Class 34: Hypothesis test

Methodology of Scientific Research

Andrés Aravena, PhD

25 May 2023

Are men same age as women, on average?

If we know the population

In the population we can see that the average age for women is \[μ_f = 34.763\text{ years}\]

And for men it is \[μ_m = 33.560\text{ years}\]

so women are older than men, on average

But we do not know the population

This time we have a sample of men and a sample of women

We calculate \(\bar{X}_f\) and \(\bar{X}_m\)

Each one can be modelled by a Normal distribution (why?)

Then \((\bar{X}_f - \bar{X}_m)\) follows a normal

What are the parameters of this distribution?

Parameters of a Normal distribution

A normal distribution is defined by two parameters

  • The mean \(μ\)
  • The variance \(σ^2\)

Since we deal with averages, we have \[\begin{aligned}\bar{X}_f &∼ N(μ_f, σ^2_f/n_f) \\ \bar{X}_m &∼ N(μ_m, σ^2_m/n_m) \end{aligned}\]

What are the parameters for \((\bar{X}_f - \bar{X}_m)\)?

Parameters of \((\bar{X}_f - \bar{X}_m)\)

“Expected value of sum is sum of expected values” \[μ=μ_f - μ_m\]

“Variance of sum is sum of variances” \[σ^2=\frac{σ^2_f}{n_f} + \frac{σ^2_m}{n_m}\]

(how do we handle the signs?)

Confidence interval for \((\bar{X}_f - \bar{X}_m)\)

First, define the confidence level. Call it \((1-α)\)

Then, each tail must include \(α/2\) of the cases

We look in the inverse Normal function to find \(k_l\) and \(k_u\)

The interval for \((\bar{X}_f - \bar{X}_m)\) is \[[μ + k_l⋅ σ, μ + k_u⋅σ ]\]

We do not know \(μ.\) Finding it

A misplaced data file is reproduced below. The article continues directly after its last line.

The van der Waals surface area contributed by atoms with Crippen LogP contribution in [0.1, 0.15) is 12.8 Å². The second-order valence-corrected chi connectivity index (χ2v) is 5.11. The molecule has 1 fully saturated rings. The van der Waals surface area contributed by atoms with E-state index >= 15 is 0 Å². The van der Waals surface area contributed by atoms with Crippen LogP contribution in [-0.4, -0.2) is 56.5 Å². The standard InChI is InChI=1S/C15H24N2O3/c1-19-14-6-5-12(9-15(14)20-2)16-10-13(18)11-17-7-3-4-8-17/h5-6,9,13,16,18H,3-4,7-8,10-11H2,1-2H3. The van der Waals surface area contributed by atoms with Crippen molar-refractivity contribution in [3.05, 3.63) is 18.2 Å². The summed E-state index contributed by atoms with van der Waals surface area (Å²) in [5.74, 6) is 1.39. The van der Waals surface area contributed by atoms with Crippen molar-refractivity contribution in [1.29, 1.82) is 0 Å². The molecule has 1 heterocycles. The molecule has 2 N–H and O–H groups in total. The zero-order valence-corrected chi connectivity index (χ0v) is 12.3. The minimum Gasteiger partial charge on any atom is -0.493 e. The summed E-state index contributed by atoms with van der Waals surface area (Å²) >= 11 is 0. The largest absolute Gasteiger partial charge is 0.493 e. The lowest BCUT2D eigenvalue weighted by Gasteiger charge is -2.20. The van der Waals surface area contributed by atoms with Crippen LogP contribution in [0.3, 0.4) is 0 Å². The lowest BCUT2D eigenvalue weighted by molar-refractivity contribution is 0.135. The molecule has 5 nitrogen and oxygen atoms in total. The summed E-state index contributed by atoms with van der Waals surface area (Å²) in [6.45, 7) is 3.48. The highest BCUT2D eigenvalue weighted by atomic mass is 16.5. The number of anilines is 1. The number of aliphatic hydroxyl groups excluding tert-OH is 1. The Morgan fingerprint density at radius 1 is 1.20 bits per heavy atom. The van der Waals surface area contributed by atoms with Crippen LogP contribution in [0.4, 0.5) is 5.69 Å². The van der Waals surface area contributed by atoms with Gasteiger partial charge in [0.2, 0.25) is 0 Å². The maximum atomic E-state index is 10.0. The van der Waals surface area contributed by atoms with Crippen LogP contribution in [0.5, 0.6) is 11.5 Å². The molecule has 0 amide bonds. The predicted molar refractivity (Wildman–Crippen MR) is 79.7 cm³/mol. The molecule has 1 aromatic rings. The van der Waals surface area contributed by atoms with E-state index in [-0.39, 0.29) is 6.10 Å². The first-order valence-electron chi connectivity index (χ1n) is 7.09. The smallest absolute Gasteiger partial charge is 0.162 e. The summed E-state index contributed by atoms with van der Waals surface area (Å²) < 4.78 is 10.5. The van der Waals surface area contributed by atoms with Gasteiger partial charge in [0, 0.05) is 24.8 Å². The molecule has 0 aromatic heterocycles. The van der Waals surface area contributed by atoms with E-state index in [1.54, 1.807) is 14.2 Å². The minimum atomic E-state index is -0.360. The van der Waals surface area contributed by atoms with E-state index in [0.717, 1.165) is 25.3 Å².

Now we know \(y=(\bar{X}_f - \bar{X}_m)\) and want to find \(μ\)

We build a similar interval \[I=[y + k_l⋅ σ, y + k_u⋅σ ]\] then \[ℙ(μ∈I) = 1-α\]

Are men the same age of women?

If the interval \(I\) does not contain 0, we can be confident that \(μ_f ≠ μ_m\)

How confident? Well, \((1-α)\)

If \(0∈I\) then it is possible that \(μ_f = μ_m\)

We do not have enough evidence to decide

What is the smallest \(α\) that works?

The smallest \(α\) is the one that makes one of the interval limits equal to 0

If \(μ_f = μ_m\) (that is, \(μ=0\)), what is the probability that we observe \((\bar{X}_f - \bar{X}_m)= y\)?

Hypothesis declaration

There is a standard framework for these questions

We start by defining what do we want to test, and what is the alternative \[\begin{aligned} H_0:&μ_f = μ_m\\ H_a:&μ_f ≠ μ_m\\ \end{aligned}\]

Here \(H_0\) is called null hypothesis and \(H_a\) is the alternative hypothesis

Hypothesis test

Basically we want to know the probability of observing \(\bar{X}_f ≠ \bar{X}_m\) equal to \(y\) or more, assuming \(H_0\)

In this case we want to calculate \[ℙ(|\bar{X}_f- \bar{X}_m| ≥ y | μ = 0, σ )?\]

This is called a two-sided test

One-sided test

If we declare our test as \[\begin{aligned} H_0:&μ_f = μ_m\\ H_a:&μ_f > μ_m\\ \end{aligned}\]

Then the question is

\[ℙ(\bar{X}_f - \bar{X}_m ≥ y| μ = 0, σ )?\]